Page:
On one of the walls of our Ingenia offices we have posted a phrase by Lorenzo Servitje. When I met don Lorenzo he was 87 years old and I asked him: “What is the best advice you can give entrepreneurs?” And his answer stuck to my mind:

  1. You have to work twice as hard as everyone else.
  2. You have to spend half as much as everyone else.
  3. You have to take risks.
  4. You have to put a lot of passion into everything you do.

Salvador Abascal, from Alta company, gave me a great advice too. He told me about The Theory of Constraints (TOC), a management book I had read when I was at college, as an analogy that an entrepreneur can not do everything by himself and that he has to delegate some tasks in order to not being a constraint for the growth of his project.

How do you reach mentors?

A mentor has an ego component, he wants to say: “I want to give advice to the next Steve Jobs, I want to be close to him”. The key is to be outstanding.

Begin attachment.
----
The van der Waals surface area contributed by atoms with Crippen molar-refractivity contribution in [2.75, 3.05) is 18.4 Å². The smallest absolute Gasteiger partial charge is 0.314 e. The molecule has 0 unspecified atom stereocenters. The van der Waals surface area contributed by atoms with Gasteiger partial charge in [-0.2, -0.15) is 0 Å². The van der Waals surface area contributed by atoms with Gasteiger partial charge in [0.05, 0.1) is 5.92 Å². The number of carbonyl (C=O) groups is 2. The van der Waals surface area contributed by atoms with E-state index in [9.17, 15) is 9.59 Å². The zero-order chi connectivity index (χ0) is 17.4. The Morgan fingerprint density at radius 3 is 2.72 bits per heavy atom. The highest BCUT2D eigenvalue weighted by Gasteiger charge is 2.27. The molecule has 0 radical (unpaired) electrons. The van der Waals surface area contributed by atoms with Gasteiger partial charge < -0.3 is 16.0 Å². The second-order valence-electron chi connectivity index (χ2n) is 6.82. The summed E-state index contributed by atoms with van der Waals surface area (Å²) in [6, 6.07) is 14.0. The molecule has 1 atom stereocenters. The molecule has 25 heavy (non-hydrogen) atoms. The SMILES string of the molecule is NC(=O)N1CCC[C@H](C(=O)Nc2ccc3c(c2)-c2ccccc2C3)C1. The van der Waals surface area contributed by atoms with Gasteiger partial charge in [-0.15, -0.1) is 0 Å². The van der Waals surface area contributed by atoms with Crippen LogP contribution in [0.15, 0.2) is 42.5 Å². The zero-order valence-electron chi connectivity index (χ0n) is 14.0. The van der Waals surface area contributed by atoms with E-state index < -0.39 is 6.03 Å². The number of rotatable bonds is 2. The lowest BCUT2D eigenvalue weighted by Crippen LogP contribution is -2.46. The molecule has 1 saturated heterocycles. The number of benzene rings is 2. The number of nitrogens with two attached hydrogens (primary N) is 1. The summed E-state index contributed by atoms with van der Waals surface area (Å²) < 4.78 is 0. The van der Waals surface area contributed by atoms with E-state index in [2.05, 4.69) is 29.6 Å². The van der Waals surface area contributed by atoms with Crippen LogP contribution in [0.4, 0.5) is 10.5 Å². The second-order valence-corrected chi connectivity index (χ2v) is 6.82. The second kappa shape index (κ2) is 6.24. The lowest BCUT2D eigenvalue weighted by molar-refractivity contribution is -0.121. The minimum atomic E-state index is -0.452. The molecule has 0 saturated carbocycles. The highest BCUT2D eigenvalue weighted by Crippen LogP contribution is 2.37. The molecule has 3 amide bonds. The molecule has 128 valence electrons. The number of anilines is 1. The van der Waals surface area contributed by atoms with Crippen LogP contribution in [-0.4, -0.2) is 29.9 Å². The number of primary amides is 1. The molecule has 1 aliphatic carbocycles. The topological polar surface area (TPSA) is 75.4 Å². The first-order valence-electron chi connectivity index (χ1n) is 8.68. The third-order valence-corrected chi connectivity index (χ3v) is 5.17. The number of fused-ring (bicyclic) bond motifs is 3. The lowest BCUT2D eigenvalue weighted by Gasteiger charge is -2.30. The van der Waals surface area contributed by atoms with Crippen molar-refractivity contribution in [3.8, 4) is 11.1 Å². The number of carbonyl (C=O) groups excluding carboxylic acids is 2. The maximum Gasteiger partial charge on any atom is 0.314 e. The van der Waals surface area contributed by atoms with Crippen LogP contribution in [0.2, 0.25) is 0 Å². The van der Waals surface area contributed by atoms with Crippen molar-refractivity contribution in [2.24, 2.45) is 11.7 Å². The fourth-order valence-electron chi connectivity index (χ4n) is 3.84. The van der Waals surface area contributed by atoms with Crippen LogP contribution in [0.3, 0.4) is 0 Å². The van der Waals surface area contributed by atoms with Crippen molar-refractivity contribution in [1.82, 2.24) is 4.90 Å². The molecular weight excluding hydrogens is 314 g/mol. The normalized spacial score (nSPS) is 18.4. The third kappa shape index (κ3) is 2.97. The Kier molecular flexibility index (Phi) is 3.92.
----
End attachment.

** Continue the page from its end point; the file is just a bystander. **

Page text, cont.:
At Wayra there are 100 mentors and an equal number of start-ups. There are some mentors that are more popular than others, some receive many requests and they simply cannot mentor everybody. What project will be chosen? The project to which the mentor believes he can add the most value and which is most attractive to him. As an entrepreneur, if you want to reach out to a specific mentor you have to sell yourself well, he has to be able to see your potential. And, in general, mentors want to help, they want to donate their time.